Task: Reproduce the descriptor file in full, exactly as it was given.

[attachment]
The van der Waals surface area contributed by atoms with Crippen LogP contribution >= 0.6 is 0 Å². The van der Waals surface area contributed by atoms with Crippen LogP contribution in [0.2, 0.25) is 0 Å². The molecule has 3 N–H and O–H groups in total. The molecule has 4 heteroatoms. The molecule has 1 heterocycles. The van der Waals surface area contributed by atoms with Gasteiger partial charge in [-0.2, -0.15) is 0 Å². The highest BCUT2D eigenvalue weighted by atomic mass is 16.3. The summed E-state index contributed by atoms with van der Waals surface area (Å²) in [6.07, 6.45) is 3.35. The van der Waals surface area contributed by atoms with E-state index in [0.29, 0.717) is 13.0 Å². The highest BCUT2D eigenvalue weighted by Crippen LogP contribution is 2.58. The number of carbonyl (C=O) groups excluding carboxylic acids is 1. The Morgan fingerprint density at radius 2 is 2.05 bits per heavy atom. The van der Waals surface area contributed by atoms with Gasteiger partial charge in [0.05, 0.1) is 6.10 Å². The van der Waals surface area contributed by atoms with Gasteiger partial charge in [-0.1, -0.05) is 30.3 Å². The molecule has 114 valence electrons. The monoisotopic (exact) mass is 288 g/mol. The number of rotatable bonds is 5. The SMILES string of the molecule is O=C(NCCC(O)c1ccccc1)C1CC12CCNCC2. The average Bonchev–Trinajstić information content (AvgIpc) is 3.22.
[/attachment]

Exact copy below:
The van der Waals surface area contributed by atoms with Crippen LogP contribution >= 0.6 is 0 Å². The van der Waals surface area contributed by atoms with Crippen LogP contribution in [0.2, 0.25) is 0 Å². The molecule has 3 N–H and O–H groups in total. The molecule has 4 heteroatoms. The molecule has 1 heterocycles. The van der Waals surface area contributed by atoms with Gasteiger partial charge in [-0.2, -0.15) is 0 Å². The highest BCUT2D eigenvalue weighted by atomic mass is 16.3. The summed E-state index contributed by atoms with van der Waals surface area (Å²) in [6.07, 6.45) is 3.35. The van der Waals surface area contributed by atoms with E-state index in [0.29, 0.717) is 13.0 Å². The highest BCUT2D eigenvalue weighted by Crippen LogP contribution is 2.58. The number of carbonyl (C=O) groups excluding carboxylic acids is 1. The Morgan fingerprint density at radius 2 is 2.05 bits per heavy atom. The van der Waals surface area contributed by atoms with Gasteiger partial charge in [0.05, 0.1) is 6.10 Å². The van der Waals surface area contributed by atoms with Gasteiger partial charge in [-0.1, -0.05) is 30.3 Å². The molecule has 114 valence electrons. The monoisotopic (exact) mass is 288 g/mol. The number of rotatable bonds is 5. The SMILES string of the molecule is O=C(NCCC(O)c1ccccc1)C1CC12CCNCC2. The average Bonchev–Trinajstić information content (AvgIpc) is 3.22.